Since at least World War II, the U.S. Army has identified large-scale conventional warfare as its organizational mission. Since then, this choice has influenced the Army’s decision-making in both war and peace. An organizational mission, as described by James Wilson in his book Bureaucracy, is something created when an organization has a culture that is widely shared and warmly endorsed by the operators and managers. It creates a sense of purpose in its members, as well as a basis for socializing new members.

While the mission can focus the specialization of a group, however, it can also lead to reluctance or lesser capability to perform tasks not included within that mission. That is, it can inhibit change. Inability to change, as discussed here previously, can limit the types of operations the Army is competent to perform.

When World War II ended, the Soviet armies were in East Germany and perceived as a threat by the West. The Army’s organizational mission became the conventional defense of Western Europe against a Soviet invasion. The conventional warfare mission shaped important aspects of the Army’s doctrine, acquisitions, and ability to respond to other threats as it focused on this one objective.

Bounded rationality, developed by polymath Nobel Prize winner Herbert Simon and defined as restrictions on the rationality of decision-making based on factors such as the cognitive limitations of human reasoning and time constraints, can influence the choice of organizational mission. The mission an organization chooses will be made within cultural and historical biases, and the inability to collect and process all relevant information. An emphasis on one mission that defines the organization can then constrain it when the optimal decision is outside of core missions. If the problem cannot easily be solved within the context of the organizational mission, the organization could struggle to adapt.

The Army exhibited this type of bounded rationality during the Vietnam War. Instead of defeating a conventional offensive on the plains of Western Europe, it had to suppress a guerilla force hiding in the jungles and villages of Southeast Asia. Some defense researchers, such as Andrew Krepinevich, say there is an optimal way to fight insurgencies that is different from conventional wars. Such a counterinsurgency doctrine focuses on separating insurgents from their base of support rather than destroying them in a battle. The Army struggled to adopt these techniques while continuing to view the conflict through the lens of conventional warfare, which focused on defeating guerillas in “search and destroy” operations rather than on isolating the insurgency from popular support. Eventually, the American public grew tired of the war and demanded a withdrawal of U.S. troops from Vietnam. Despite heavy losses and a lack of victories against American forces in conventional battle, the insurgency survived and aided North Vietnam in their conquest of the south.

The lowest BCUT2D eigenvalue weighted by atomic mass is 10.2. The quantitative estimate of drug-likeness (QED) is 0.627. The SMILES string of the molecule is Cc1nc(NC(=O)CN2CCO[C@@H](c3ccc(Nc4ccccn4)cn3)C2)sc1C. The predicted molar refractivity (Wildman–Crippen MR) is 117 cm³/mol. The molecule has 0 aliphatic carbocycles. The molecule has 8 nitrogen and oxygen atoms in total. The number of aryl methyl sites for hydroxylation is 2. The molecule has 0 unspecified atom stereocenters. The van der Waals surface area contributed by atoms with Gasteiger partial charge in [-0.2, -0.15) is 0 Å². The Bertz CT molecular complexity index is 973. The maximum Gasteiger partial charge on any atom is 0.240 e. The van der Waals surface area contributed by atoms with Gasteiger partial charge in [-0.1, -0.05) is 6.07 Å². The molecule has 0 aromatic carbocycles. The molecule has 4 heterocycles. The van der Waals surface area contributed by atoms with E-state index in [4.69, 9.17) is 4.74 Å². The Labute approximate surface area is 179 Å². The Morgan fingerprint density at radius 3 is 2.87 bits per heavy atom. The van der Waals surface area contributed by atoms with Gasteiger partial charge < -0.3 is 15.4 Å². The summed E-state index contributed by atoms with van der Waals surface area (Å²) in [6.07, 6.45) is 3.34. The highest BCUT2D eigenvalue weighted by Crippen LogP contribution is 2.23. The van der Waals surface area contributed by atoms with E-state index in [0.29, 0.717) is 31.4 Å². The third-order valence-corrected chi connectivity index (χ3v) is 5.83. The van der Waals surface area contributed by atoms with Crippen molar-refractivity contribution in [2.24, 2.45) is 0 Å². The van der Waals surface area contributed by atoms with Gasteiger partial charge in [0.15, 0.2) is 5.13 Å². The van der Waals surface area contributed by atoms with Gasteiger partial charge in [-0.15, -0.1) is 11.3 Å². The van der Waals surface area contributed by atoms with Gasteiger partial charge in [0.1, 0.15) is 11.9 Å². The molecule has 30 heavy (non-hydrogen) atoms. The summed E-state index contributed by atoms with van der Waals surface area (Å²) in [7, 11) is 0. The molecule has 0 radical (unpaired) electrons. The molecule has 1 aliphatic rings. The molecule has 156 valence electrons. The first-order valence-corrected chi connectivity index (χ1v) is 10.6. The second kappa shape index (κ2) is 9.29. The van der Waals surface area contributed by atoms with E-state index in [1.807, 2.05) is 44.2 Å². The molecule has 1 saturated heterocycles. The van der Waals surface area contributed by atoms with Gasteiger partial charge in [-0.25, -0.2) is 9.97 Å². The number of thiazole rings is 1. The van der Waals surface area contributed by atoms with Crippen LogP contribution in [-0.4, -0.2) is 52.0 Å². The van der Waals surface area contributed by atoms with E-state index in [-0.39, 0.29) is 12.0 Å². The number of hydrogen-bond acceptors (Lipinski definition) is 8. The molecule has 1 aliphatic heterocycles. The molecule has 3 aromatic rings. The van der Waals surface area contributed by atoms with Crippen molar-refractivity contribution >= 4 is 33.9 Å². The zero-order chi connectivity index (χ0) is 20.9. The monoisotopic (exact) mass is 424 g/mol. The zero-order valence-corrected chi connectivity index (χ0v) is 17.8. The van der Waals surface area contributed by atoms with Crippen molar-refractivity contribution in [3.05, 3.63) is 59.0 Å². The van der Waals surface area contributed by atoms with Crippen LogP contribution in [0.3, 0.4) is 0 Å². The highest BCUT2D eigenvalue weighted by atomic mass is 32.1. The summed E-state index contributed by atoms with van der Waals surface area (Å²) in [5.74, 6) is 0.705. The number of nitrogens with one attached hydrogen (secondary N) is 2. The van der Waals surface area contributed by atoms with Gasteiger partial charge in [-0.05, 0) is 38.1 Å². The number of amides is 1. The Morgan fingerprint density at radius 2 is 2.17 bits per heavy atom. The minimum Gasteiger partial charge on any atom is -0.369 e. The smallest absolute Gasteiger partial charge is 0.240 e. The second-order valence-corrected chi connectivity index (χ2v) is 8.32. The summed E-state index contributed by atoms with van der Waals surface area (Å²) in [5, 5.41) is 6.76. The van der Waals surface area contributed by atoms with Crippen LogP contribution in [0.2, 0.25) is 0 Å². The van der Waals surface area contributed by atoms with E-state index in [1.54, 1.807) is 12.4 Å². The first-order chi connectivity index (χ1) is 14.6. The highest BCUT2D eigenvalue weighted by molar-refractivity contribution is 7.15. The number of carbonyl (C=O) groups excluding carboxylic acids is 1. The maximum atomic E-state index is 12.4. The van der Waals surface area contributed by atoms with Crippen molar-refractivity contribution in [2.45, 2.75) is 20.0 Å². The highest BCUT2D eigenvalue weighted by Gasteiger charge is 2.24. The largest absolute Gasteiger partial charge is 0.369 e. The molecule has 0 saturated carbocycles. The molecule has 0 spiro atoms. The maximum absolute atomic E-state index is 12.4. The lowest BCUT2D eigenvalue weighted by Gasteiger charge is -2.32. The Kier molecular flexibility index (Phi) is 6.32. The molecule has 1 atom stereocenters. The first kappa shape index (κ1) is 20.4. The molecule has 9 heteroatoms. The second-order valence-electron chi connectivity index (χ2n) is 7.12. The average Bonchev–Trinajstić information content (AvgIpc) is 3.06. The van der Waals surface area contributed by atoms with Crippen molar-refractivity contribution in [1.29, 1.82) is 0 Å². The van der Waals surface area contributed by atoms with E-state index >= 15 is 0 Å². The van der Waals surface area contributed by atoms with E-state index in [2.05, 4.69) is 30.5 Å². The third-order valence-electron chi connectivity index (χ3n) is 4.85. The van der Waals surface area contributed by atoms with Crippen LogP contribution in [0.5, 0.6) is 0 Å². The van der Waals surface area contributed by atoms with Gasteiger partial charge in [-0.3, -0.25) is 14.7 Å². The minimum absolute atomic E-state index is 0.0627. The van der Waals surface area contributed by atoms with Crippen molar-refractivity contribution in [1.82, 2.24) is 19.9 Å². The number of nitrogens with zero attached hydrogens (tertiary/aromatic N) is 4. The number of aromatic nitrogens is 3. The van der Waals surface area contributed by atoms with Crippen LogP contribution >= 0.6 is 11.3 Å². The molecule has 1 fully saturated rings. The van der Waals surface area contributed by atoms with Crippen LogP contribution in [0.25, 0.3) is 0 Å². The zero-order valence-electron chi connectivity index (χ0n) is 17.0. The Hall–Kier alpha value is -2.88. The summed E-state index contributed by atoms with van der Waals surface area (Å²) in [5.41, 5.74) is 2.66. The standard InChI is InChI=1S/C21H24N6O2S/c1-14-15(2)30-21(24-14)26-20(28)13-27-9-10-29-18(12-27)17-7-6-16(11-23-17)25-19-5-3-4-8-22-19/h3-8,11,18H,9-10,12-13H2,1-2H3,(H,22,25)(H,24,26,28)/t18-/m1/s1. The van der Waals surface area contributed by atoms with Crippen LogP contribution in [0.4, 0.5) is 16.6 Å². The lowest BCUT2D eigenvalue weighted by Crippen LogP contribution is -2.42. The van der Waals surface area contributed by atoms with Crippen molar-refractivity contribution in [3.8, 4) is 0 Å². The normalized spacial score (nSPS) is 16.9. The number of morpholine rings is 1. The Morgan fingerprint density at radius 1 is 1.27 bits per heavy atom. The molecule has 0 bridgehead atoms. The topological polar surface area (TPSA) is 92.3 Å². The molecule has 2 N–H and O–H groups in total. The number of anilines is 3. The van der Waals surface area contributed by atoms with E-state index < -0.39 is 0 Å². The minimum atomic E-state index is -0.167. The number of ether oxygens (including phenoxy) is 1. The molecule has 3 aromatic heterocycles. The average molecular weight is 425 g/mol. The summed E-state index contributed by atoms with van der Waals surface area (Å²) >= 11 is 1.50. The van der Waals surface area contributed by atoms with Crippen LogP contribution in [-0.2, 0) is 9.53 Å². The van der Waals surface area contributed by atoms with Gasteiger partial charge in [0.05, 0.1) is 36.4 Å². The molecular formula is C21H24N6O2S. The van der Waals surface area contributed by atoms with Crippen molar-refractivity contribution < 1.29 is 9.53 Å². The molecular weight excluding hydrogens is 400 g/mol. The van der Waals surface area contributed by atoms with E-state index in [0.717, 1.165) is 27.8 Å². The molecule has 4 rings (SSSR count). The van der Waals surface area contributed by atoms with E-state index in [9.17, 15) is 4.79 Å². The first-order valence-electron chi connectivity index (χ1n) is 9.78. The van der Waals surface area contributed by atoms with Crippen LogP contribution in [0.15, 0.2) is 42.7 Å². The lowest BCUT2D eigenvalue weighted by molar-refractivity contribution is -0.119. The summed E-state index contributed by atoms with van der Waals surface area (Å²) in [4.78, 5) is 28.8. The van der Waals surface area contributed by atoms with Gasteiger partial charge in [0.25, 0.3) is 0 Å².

After its defeat in Vietnam, the Army underwent a series of reforms. Despite suffering defeat at the hands of guerrillas, the Army’s reforms centered on improving capabilities for conventional war, especially against the Soviet Union. It included better, more realistic training where U.S. forces defended against an opposing force modeled on Soviet armored and mechanized units. The Army developed new technology such as the M1 Abrams tank and the Patriot surface to air missile, both of which have limited use in counterinsurgency operations. Finally, the Army modified its doctrine, eventually settling on one called AirLand Battle. It emphasized aggressive operations against the enemy’s frontline units while precise, deep strikes disrupted rearward formations. Perhaps it was a viable doctrine to defeat a numerically superior, mechanized army, but AirLand Battle did little to address problems with defeating an insurgency.

It is a common viewpoint that the ease with which the U.S. Army defeated the Iraqi military in the first Gulf War vindicated its reforms in the aftermath of Vietnam. After the Gulf War, the Army prepared for other regional conflicts similar in nature. It was not until the need arose to defeat insurgencies in Iraq and Afghanistan that the Army moved away from a focus on conventional warfare.

This series of events suggests that the Army’s bounded rationality affects how the organization viewed its mission, and that the narrowness of the mission made adapting to other contingencies difficult. A problem that was not in the context of the organization’s primary mission, suppressing an insurgency, proved difficult to solve. If the primary threat is a conventional war, then it is rational to optimize forces to fight in such a conflict. The Army thought little about missions beyond the bounds of conventional military operations despite the possibility that there were better ways to employ forces in counterinsurgency. If the Army ultimately lost to an insurgency, it is unclear if the rational response was to improve its conventional capabilities in the war’s aftermath.

The point is not necessarily that the U.S. Army should have focused more on counterinsurgency capabilities, but that organizational issues made it difficult for them to do so. One could argue that the dire consequences of a Soviet invasion of Western Europe made it important to focus on conventional warfare to deter or defeat such aggression. There are also trade-offs in capability when switching or expanding mission focus. If the Army’s organizational mission was still conventional warfare, one could expect it to go back to preparing for such a war after its major counterinsurgency missions ended in Iraq and Afghanistan. However, the Army has instead begun to emphasize the ability to fight across the spectrum of warfare. It remains to be seen if this is a genuine change in organizational mission or an attempt to revert to the organization’s preferred task.